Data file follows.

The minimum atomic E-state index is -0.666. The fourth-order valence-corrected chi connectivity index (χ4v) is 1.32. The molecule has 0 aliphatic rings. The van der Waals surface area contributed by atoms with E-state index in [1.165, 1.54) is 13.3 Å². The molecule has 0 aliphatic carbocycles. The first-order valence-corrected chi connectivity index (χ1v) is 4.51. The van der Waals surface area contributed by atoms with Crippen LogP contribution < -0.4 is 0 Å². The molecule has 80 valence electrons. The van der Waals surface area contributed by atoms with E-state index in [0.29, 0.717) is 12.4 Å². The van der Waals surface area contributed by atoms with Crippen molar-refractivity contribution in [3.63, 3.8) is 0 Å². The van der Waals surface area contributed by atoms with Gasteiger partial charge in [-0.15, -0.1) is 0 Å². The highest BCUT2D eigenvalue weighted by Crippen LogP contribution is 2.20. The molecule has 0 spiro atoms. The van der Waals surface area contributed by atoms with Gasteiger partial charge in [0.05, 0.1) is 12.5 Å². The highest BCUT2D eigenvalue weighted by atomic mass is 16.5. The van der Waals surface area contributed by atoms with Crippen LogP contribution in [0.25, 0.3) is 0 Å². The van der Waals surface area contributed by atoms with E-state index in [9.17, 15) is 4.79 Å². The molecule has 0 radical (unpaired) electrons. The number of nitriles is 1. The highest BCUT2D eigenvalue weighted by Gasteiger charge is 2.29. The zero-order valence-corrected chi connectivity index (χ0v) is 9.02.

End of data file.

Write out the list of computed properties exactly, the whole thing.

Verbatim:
The minimum atomic E-state index is -0.666. The fourth-order valence-corrected chi connectivity index (χ4v) is 1.32. The molecule has 0 aliphatic rings. The van der Waals surface area contributed by atoms with E-state index in [1.165, 1.54) is 13.3 Å². The molecule has 0 aliphatic carbocycles. The first-order valence-corrected chi connectivity index (χ1v) is 4.51. The van der Waals surface area contributed by atoms with Crippen LogP contribution < -0.4 is 0 Å². The molecule has 80 valence electrons. The van der Waals surface area contributed by atoms with E-state index in [0.29, 0.717) is 12.4 Å². The van der Waals surface area contributed by atoms with Crippen molar-refractivity contribution in [3.63, 3.8) is 0 Å². The van der Waals surface area contributed by atoms with Gasteiger partial charge in [-0.15, -0.1) is 0 Å². The highest BCUT2D eigenvalue weighted by Crippen LogP contribution is 2.20. The molecule has 0 spiro atoms. The van der Waals surface area contributed by atoms with Gasteiger partial charge in [0.05, 0.1) is 12.5 Å². The highest BCUT2D eigenvalue weighted by atomic mass is 16.5. The van der Waals surface area contributed by atoms with Crippen LogP contribution in [0.25, 0.3) is 0 Å². The van der Waals surface area contributed by atoms with E-state index in [9.17, 15) is 4.79 Å². The molecule has 0 radical (unpaired) electrons. The number of nitriles is 1. The highest BCUT2D eigenvalue weighted by Gasteiger charge is 2.29. The zero-order valence-corrected chi connectivity index (χ0v) is 9.02.